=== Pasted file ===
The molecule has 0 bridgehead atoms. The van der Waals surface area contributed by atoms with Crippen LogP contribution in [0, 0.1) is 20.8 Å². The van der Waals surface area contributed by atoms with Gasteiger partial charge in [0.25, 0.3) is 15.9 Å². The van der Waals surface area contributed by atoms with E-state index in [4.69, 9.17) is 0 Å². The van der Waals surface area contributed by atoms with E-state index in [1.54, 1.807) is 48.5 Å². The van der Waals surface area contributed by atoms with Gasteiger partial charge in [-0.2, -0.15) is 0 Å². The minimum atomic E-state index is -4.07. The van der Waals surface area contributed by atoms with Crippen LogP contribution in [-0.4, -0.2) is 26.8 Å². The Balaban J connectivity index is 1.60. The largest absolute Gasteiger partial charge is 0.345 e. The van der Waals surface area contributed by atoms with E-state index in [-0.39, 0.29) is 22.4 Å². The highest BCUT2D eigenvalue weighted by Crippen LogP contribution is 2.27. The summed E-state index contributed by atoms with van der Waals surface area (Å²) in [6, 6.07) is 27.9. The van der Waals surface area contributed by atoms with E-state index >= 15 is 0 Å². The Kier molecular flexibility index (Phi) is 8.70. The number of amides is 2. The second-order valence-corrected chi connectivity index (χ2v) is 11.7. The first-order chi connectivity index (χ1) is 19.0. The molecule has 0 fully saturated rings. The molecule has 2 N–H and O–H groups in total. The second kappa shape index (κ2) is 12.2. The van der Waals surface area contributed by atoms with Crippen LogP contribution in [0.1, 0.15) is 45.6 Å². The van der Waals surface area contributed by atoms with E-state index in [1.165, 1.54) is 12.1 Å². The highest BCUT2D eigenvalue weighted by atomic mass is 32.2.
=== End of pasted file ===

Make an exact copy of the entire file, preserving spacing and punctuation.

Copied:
The molecule has 0 bridgehead atoms. The van der Waals surface area contributed by atoms with Crippen LogP contribution in [0, 0.1) is 20.8 Å². The van der Waals surface area contributed by atoms with Gasteiger partial charge in [0.25, 0.3) is 15.9 Å². The van der Waals surface area contributed by atoms with E-state index in [4.69, 9.17) is 0 Å². The van der Waals surface area contributed by atoms with E-state index in [1.54, 1.807) is 48.5 Å². The van der Waals surface area contributed by atoms with Gasteiger partial charge in [-0.2, -0.15) is 0 Å². The minimum atomic E-state index is -4.07. The van der Waals surface area contributed by atoms with Crippen LogP contribution in [-0.4, -0.2) is 26.8 Å². The Balaban J connectivity index is 1.60. The largest absolute Gasteiger partial charge is 0.345 e. The van der Waals surface area contributed by atoms with E-state index in [-0.39, 0.29) is 22.4 Å². The highest BCUT2D eigenvalue weighted by Crippen LogP contribution is 2.27. The summed E-state index contributed by atoms with van der Waals surface area (Å²) in [6, 6.07) is 27.9. The van der Waals surface area contributed by atoms with E-state index >= 15 is 0 Å². The Kier molecular flexibility index (Phi) is 8.70. The number of amides is 2. The second-order valence-corrected chi connectivity index (χ2v) is 11.7. The first-order chi connectivity index (χ1) is 19.0. The molecule has 0 fully saturated rings. The molecule has 2 N–H and O–H groups in total. The second kappa shape index (κ2) is 12.2. The van der Waals surface area contributed by atoms with Crippen LogP contribution in [0.1, 0.15) is 45.6 Å². The van der Waals surface area contributed by atoms with E-state index in [1.165, 1.54) is 12.1 Å². The highest BCUT2D eigenvalue weighted by atomic mass is 32.2.